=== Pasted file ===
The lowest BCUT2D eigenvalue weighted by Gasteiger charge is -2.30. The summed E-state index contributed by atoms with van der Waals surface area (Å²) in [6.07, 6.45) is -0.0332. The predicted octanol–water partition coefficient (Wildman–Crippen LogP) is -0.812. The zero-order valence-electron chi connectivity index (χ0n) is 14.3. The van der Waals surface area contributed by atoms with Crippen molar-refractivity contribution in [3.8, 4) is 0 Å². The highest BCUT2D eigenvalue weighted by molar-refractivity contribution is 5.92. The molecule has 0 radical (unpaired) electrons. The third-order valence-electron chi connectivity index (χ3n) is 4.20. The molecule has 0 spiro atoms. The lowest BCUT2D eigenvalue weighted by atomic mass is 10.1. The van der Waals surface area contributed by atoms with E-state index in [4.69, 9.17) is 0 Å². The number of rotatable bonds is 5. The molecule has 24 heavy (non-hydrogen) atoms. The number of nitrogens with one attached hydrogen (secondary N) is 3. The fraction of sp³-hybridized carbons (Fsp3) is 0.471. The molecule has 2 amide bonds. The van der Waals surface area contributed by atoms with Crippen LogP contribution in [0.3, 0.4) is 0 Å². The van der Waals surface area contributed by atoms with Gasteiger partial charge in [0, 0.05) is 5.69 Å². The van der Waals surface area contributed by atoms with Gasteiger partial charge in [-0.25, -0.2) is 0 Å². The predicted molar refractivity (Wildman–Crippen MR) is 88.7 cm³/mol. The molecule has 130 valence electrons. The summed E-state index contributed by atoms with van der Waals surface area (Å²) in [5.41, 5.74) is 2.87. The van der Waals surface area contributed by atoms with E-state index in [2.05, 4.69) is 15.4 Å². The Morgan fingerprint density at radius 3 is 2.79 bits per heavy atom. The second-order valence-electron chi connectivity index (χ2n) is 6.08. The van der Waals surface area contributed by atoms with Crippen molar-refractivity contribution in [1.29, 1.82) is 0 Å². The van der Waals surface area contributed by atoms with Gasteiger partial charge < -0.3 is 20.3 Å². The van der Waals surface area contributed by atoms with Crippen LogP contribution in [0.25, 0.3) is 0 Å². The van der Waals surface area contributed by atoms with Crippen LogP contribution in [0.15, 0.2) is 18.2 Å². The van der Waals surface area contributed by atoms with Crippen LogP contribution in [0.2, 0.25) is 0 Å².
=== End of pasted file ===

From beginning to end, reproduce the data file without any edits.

The lowest BCUT2D eigenvalue weighted by Gasteiger charge is -2.30. The summed E-state index contributed by atoms with van der Waals surface area (Å²) in [6.07, 6.45) is -0.0332. The predicted octanol–water partition coefficient (Wildman–Crippen LogP) is -0.812. The zero-order valence-electron chi connectivity index (χ0n) is 14.3. The van der Waals surface area contributed by atoms with Crippen molar-refractivity contribution in [3.8, 4) is 0 Å². The highest BCUT2D eigenvalue weighted by molar-refractivity contribution is 5.92. The molecule has 0 radical (unpaired) electrons. The third-order valence-electron chi connectivity index (χ3n) is 4.20. The molecule has 0 spiro atoms. The lowest BCUT2D eigenvalue weighted by atomic mass is 10.1. The van der Waals surface area contributed by atoms with E-state index in [4.69, 9.17) is 0 Å². The number of rotatable bonds is 5. The molecule has 24 heavy (non-hydrogen) atoms. The number of nitrogens with one attached hydrogen (secondary N) is 3. The fraction of sp³-hybridized carbons (Fsp3) is 0.471. The molecule has 2 amide bonds. The van der Waals surface area contributed by atoms with Crippen LogP contribution in [0.3, 0.4) is 0 Å². The van der Waals surface area contributed by atoms with Gasteiger partial charge in [0, 0.05) is 5.69 Å². The van der Waals surface area contributed by atoms with Gasteiger partial charge in [-0.25, -0.2) is 0 Å². The predicted molar refractivity (Wildman–Crippen MR) is 88.7 cm³/mol. The molecule has 130 valence electrons. The summed E-state index contributed by atoms with van der Waals surface area (Å²) in [5.41, 5.74) is 2.87. The van der Waals surface area contributed by atoms with E-state index in [2.05, 4.69) is 15.4 Å². The Morgan fingerprint density at radius 3 is 2.79 bits per heavy atom. The second-order valence-electron chi connectivity index (χ2n) is 6.08. The van der Waals surface area contributed by atoms with Crippen molar-refractivity contribution in [1.29, 1.82) is 0 Å². The van der Waals surface area contributed by atoms with Gasteiger partial charge < -0.3 is 20.3 Å². The van der Waals surface area contributed by atoms with Crippen LogP contribution in [0.25, 0.3) is 0 Å². The van der Waals surface area contributed by atoms with Crippen LogP contribution in [0.15, 0.2) is 18.2 Å². The van der Waals surface area contributed by atoms with Crippen LogP contribution in [0.2, 0.25) is 0 Å².